Amicus Therapeutics’ Gene Therapy for Rare, Fatal Childhood Disease Shows Promise in Study
Amicus Therapeutics’ Gene Therapy for Rare, Fatal Childhood Disease Shows Promise in Early Clinical Trial
Amicus Therapeutics, based in Cranbury, New Jersey, announced positive interim results from its CLN6 Batten disease gene therapy program. The Abigail Wexner Research Institute (AWRI) at Nationwide Children’s Hospital is running the ongoing Phase I/II clinical trial of a one-time intrathecal administration of AAV-CLN6 gene therapy for CLN6 Batten disease.
Batten disease is a fatal neurologic illness that results in children losing the ability to walk, speak, think and see. Batten disease is part of a family of rare, fatal, inherited diseases of the nervous system also known as neuronal ceroid lipofuscinoses, or NCLs.
A specific gene mutation causes a cascade of issues that interfere with a cell’s ability to recycle specific molecules. Each of the genes is called CLN and has a different number as its subtype. There are 13 known types of Batten disease generally referred to as CLN1-8; 10-14. Although they all have similar features and symptoms, they vary in severity and age of onset. Most begin during childhood.
It is estimated that the CLN6 disease affects about 1,000 children worldwide.
Interim efficacy data for the first eight children showed a positive impact on motor and language function compared to a natural history dataset, as well as comparisons within sibling pairs. Treatment was generally well tolerated.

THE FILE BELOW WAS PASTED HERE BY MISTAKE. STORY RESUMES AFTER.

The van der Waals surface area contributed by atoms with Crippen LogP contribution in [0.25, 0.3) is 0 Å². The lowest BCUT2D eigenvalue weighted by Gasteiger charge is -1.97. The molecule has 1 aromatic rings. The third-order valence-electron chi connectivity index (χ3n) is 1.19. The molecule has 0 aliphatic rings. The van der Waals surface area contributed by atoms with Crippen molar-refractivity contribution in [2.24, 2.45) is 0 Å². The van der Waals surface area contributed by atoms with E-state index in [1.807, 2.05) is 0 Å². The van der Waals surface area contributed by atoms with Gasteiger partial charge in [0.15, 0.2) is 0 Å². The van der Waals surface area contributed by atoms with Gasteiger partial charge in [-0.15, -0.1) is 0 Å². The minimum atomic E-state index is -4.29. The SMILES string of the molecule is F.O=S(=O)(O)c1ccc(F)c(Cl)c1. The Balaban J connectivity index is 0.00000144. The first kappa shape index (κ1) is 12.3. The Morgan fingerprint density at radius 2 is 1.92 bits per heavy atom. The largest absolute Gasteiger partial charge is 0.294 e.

“This program and these initial results represent the heart and soul of who we are and why we do what we do at Amicus,” stated John F. Crowley, chairman and chief executive officer of Amicus. “These interim clinical data suggest that our gene therapy in CLN6 Batten disease has the potential to halt the progression of this devastating fatal disease that untreated destroys brain function and kills children. It is remarkable that most children in this study appear to show stabilization, particularly the younger children who were able to maintain high baseline motor and language scores for up to two years.”
Crowley added, “We know that brain damage here is irreversible, and early intervention will be critical to preserve the ability to speak and walk. We look forward to presenting additional data throughout this year and continuing to advance our CLN6 and other Batten disease gene therapy programs that all apply the same AAV technology platform developed by Dr. Brian Kaspar and his former colleagues at Nationwide Children’s. Early intervention is crucial, so we move forward with a great sense of urgency here for these children and their families.”
The AAV-CLN6 gene therapy uses an adeno-associated virus (AAV) capsid to deliver a normal gene segment.
The interim data showed meaningful impact on motor and language function, evidence of disease stabilization in seven out of the eight children after treatment, and a favorable safety profile. Data from the patients was compared to a natural history cohort as well as sibling comparisons, both within the trial group and via natural history analysis.
Of the eight, the one child who didn’t respond was the oldest in the cohort, who received treatment at six-and-a-half years of age. This reinforced the idea that early intervention is important. The disease is typically diagnosed around the age of four or five and is typically fatal by the age of 10.
There is a single approved treatment for a different subtype, CLN2 Batten disease, which was approved in the U.S. in April 2017. It is BioMarin Pharmaceutical’s enzyme replacement therapy Brineura (cerliponase alfa).
Amicus is also working to develop gene therapies for CLN3, CLN8 and CLN1 variations of Batten disease. The CLN3 program began clinical trials at the beginning of this year.